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Balinese Cat Health Problems: 16 Vet-Reviewed Health Issues

Written by: Christian Adams

Last Updated on June 20, 2024 by Catster Editorial Team

Balinese Cat Health Problems

Balinese Cat Health Problems: 16 Vet-Reviewed Health Issues

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Dr. Maja Platisa Photo

REVIEWED & FACT-CHECKED BY

Dr. Maja Platisa

DVM MRCVS (Veterinarian)

The information is current and up-to-date in accordance with the latest veterinarian research.

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The Balinese is a beautiful cat breed closely related to the Siamese, but these cats can be prone to certain health problems, some of which are quite serious, and many can be inherited and passed over to new generations of kittens. In this article, we’re first going to cover the most common health issues affecting this breed, followed by other illnesses in cats that Balinese may develop as well.

Some of the causes of these issues are genetic and hereditary and can be avoided by choosing a kitten from a reputable breeder who has performed the necessary health testing in accordance with veterinary recommendation, while others are not yet fully understood or may be related to environmental factors, diet, weight, or lifestyle.

Speak to a veterinarian before choosing a certain cat breed or a particular animal so you can familiarize yourself with the most common health issues and requirements for keeping them healthy. Ensure you find a verified and trusted breeder in order to minimize the risk of inheritable conditions, although there is always a chance a kitten may develop a particular illness that was not present in their parents or grandparents but in a distant ancestor.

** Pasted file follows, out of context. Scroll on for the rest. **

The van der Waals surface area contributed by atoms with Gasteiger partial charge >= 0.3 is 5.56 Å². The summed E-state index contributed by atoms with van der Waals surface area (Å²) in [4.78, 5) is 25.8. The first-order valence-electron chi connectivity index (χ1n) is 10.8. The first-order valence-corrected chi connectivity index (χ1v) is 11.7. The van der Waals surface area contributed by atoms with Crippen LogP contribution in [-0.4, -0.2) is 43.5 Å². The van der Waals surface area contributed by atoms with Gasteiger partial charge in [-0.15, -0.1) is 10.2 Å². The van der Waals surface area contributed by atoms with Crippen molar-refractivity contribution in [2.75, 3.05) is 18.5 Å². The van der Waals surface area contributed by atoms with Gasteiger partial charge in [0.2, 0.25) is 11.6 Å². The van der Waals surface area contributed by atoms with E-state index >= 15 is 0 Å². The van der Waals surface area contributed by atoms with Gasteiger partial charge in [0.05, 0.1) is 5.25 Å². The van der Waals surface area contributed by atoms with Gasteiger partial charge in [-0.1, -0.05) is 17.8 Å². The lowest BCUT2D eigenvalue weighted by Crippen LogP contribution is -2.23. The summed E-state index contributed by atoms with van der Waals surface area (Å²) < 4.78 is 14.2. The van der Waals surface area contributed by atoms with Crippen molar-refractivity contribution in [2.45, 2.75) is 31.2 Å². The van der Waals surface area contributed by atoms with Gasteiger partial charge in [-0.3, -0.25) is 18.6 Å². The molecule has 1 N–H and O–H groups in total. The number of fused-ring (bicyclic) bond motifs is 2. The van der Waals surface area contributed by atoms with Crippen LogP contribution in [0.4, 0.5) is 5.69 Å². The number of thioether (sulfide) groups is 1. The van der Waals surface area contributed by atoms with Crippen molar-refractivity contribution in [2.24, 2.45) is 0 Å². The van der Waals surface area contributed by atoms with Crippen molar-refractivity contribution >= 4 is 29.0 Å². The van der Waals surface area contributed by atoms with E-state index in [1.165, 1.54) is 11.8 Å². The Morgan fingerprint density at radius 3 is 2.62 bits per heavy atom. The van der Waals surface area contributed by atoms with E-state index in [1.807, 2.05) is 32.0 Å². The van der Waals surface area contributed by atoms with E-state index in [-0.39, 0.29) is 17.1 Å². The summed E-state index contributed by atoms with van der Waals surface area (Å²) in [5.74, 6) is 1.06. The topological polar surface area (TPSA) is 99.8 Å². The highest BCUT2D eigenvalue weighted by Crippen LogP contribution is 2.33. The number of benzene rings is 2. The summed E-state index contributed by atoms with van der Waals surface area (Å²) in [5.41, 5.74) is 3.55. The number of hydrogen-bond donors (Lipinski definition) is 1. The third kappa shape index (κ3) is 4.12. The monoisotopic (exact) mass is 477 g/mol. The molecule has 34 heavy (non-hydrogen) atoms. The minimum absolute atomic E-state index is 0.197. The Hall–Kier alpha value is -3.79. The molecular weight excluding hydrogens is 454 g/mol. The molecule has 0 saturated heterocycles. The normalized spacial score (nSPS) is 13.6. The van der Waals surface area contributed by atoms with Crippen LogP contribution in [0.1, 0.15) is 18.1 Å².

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Balinese cats have been developed from the Siamese as a result of a spontaneous genetic mutation resulting in long-haired kittens being born to a Siamese cat in the 1940s in California. Currently, there is very limited evidence based scientific information online on the common health issues in this fairly new cat breed, and a lot of the data has been extrapolated from the recognized common health issues and genetic predispositions in Siamese cats. Some of the latter health issues discussed in this article have focused on the common health issues in cats no matter the breed, as the Balinese may succumb to these conditions as much as any other cat.

The 16 Most Common Balinese Cat Health Problems

1. Progressive Retinal Atrophy

Balinese cats are predisposed to suffer from Progressive Retinal Atrophy (PRA), a genetic and inherited eye disorder that leads to blindness. This condition may also occur in other breeds as an acquired form due to a nutritional deficiency of taurine, or through drug toxicity.

The disease has its roots in rod and cone photoreceptor degeneration. In most cases, the rod photoreceptors are affected first, causing night blindness as an early sign. With time, the cone photoreceptors also become affected, at this point the disease typically manifests with the complete loss of vision.

There is no cure for PRA and affected cats will ultimately lose their sight. Treatment options are limited and mainly depend on the underlying cause of illness, and they may consist of supportive care such as nutritional supplements and topical eye medications if the cause is not genetic but acquired through nutritional deficiency or drug toxicity.

balinese cat resting
Image Credit: Anna Krivitskaya, Shutterstock

2. Mediastinal Lymphoma

Lymphoma is a cancer of the lymphatic system. The lymphatic system is part of the immune system and helps fight infection. There are many types of lymphoma, but mediastinal lymphoma is a type that affects the area in the middle of the chest between the lungs. Balinese cats are particularly prone to developing mediastinal lymphoma, a type of cancer that affects the lymph nodes and thymus in the chest.